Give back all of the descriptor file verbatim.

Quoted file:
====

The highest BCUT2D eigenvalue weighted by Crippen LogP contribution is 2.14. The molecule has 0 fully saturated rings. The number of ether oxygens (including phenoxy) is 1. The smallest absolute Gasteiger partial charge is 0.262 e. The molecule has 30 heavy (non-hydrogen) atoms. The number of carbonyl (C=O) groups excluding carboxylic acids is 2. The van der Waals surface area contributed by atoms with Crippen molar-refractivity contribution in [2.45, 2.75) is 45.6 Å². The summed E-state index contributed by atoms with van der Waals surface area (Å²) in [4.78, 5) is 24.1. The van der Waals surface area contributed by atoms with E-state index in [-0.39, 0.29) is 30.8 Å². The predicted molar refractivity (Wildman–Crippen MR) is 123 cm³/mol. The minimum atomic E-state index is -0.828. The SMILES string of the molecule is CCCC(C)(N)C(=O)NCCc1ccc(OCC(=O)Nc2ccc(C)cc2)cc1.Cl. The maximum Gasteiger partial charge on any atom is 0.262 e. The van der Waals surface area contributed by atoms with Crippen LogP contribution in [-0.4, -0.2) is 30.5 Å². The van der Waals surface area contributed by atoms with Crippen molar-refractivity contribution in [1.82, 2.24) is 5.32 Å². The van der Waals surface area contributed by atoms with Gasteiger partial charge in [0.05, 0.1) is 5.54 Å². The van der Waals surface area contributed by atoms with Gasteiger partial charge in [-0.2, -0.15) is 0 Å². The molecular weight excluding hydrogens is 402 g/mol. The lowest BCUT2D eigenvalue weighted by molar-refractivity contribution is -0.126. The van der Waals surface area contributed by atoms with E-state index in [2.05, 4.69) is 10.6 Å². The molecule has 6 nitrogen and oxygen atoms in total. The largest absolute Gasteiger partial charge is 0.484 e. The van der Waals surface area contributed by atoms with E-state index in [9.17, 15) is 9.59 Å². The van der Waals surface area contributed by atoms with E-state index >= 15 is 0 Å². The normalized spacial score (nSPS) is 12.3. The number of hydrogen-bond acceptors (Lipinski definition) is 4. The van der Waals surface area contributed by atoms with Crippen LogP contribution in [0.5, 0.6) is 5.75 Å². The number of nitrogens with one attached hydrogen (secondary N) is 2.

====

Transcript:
The highest BCUT2D eigenvalue weighted by Crippen LogP contribution is 2.14. The molecule has 0 fully saturated rings. The number of ether oxygens (including phenoxy) is 1. The smallest absolute Gasteiger partial charge is 0.262 e. The molecule has 30 heavy (non-hydrogen) atoms. The number of carbonyl (C=O) groups excluding carboxylic acids is 2. The van der Waals surface area contributed by atoms with Crippen molar-refractivity contribution in [2.45, 2.75) is 45.6 Å². The summed E-state index contributed by atoms with van der Waals surface area (Å²) in [4.78, 5) is 24.1. The van der Waals surface area contributed by atoms with E-state index in [-0.39, 0.29) is 30.8 Å². The predicted molar refractivity (Wildman–Crippen MR) is 123 cm³/mol. The minimum atomic E-state index is -0.828. The SMILES string of the molecule is CCCC(C)(N)C(=O)NCCc1ccc(OCC(=O)Nc2ccc(C)cc2)cc1.Cl. The maximum Gasteiger partial charge on any atom is 0.262 e. The van der Waals surface area contributed by atoms with Crippen LogP contribution in [-0.4, -0.2) is 30.5 Å². The van der Waals surface area contributed by atoms with Crippen molar-refractivity contribution in [1.82, 2.24) is 5.32 Å². The van der Waals surface area contributed by atoms with Gasteiger partial charge in [0.05, 0.1) is 5.54 Å². The van der Waals surface area contributed by atoms with Gasteiger partial charge in [-0.2, -0.15) is 0 Å². The molecular weight excluding hydrogens is 402 g/mol. The lowest BCUT2D eigenvalue weighted by molar-refractivity contribution is -0.126. The van der Waals surface area contributed by atoms with E-state index in [2.05, 4.69) is 10.6 Å². The molecule has 6 nitrogen and oxygen atoms in total. The largest absolute Gasteiger partial charge is 0.484 e. The van der Waals surface area contributed by atoms with E-state index in [9.17, 15) is 9.59 Å². The van der Waals surface area contributed by atoms with E-state index >= 15 is 0 Å². The normalized spacial score (nSPS) is 12.3. The number of hydrogen-bond acceptors (Lipinski definition) is 4. The van der Waals surface area contributed by atoms with Crippen LogP contribution in [0.5, 0.6) is 5.75 Å². The number of nitrogens with one attached hydrogen (secondary N) is 2.